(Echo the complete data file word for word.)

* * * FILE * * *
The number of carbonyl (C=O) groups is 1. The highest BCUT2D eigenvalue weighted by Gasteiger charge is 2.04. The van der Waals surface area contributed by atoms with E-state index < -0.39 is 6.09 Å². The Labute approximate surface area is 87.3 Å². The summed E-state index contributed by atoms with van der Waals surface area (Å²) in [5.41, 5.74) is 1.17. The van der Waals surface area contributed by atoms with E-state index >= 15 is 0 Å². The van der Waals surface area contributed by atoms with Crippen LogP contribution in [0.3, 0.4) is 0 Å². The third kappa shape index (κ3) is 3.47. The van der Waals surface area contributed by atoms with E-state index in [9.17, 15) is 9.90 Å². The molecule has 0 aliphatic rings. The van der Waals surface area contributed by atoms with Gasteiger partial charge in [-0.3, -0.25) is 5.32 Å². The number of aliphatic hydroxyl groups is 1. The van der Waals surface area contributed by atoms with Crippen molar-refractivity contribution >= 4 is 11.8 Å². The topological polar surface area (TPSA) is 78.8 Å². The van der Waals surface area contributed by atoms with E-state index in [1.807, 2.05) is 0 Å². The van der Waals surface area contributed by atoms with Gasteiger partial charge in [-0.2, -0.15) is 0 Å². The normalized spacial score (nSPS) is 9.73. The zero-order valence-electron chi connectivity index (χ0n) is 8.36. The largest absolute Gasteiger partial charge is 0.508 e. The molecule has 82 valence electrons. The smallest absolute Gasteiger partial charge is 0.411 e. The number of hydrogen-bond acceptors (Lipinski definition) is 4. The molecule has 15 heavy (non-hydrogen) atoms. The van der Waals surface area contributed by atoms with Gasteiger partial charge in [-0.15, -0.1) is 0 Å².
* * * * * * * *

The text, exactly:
The number of carbonyl (C=O) groups is 1. The highest BCUT2D eigenvalue weighted by Gasteiger charge is 2.04. The van der Waals surface area contributed by atoms with E-state index < -0.39 is 6.09 Å². The Labute approximate surface area is 87.3 Å². The summed E-state index contributed by atoms with van der Waals surface area (Å²) in [5.41, 5.74) is 1.17. The van der Waals surface area contributed by atoms with E-state index >= 15 is 0 Å². The van der Waals surface area contributed by atoms with Crippen LogP contribution in [0.3, 0.4) is 0 Å². The third kappa shape index (κ3) is 3.47. The van der Waals surface area contributed by atoms with E-state index in [9.17, 15) is 9.90 Å². The molecule has 0 aliphatic rings. The van der Waals surface area contributed by atoms with Gasteiger partial charge in [-0.3, -0.25) is 5.32 Å². The number of aliphatic hydroxyl groups is 1. The van der Waals surface area contributed by atoms with Crippen molar-refractivity contribution >= 4 is 11.8 Å². The topological polar surface area (TPSA) is 78.8 Å². The van der Waals surface area contributed by atoms with E-state index in [1.807, 2.05) is 0 Å². The van der Waals surface area contributed by atoms with Gasteiger partial charge in [-0.2, -0.15) is 0 Å². The normalized spacial score (nSPS) is 9.73. The zero-order valence-electron chi connectivity index (χ0n) is 8.36. The largest absolute Gasteiger partial charge is 0.508 e. The molecule has 82 valence electrons. The smallest absolute Gasteiger partial charge is 0.411 e. The number of hydrogen-bond acceptors (Lipinski definition) is 4. The molecule has 15 heavy (non-hydrogen) atoms. The van der Waals surface area contributed by atoms with Gasteiger partial charge in [-0.15, -0.1) is 0 Å².